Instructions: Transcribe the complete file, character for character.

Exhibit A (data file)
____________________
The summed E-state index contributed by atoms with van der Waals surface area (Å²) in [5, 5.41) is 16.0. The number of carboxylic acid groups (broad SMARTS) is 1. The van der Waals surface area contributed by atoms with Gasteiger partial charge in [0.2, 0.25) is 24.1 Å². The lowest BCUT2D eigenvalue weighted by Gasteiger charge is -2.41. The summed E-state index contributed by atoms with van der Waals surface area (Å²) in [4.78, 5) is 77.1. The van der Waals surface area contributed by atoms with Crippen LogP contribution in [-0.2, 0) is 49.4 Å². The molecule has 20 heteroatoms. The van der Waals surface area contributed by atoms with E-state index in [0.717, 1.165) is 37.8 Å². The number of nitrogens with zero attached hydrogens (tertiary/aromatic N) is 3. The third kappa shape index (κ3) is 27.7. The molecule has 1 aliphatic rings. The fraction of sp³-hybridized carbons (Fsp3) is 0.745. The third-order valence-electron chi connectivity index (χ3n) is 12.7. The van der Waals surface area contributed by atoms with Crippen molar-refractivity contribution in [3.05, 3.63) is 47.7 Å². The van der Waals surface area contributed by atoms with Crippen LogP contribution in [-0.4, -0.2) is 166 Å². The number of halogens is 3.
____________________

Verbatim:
The summed E-state index contributed by atoms with van der Waals surface area (Å²) in [5, 5.41) is 16.0. The number of carboxylic acid groups (broad SMARTS) is 1. The van der Waals surface area contributed by atoms with Gasteiger partial charge in [0.2, 0.25) is 24.1 Å². The lowest BCUT2D eigenvalue weighted by Gasteiger charge is -2.41. The summed E-state index contributed by atoms with van der Waals surface area (Å²) in [4.78, 5) is 77.1. The van der Waals surface area contributed by atoms with Crippen LogP contribution in [-0.2, 0) is 49.4 Å². The molecule has 20 heteroatoms. The van der Waals surface area contributed by atoms with E-state index in [0.717, 1.165) is 37.8 Å². The number of nitrogens with zero attached hydrogens (tertiary/aromatic N) is 3. The third kappa shape index (κ3) is 27.7. The molecule has 1 aliphatic rings. The fraction of sp³-hybridized carbons (Fsp3) is 0.745. The third-order valence-electron chi connectivity index (χ3n) is 12.7. The van der Waals surface area contributed by atoms with Crippen molar-refractivity contribution in [3.05, 3.63) is 47.7 Å². The van der Waals surface area contributed by atoms with Crippen LogP contribution in [-0.4, -0.2) is 166 Å². The number of halogens is 3.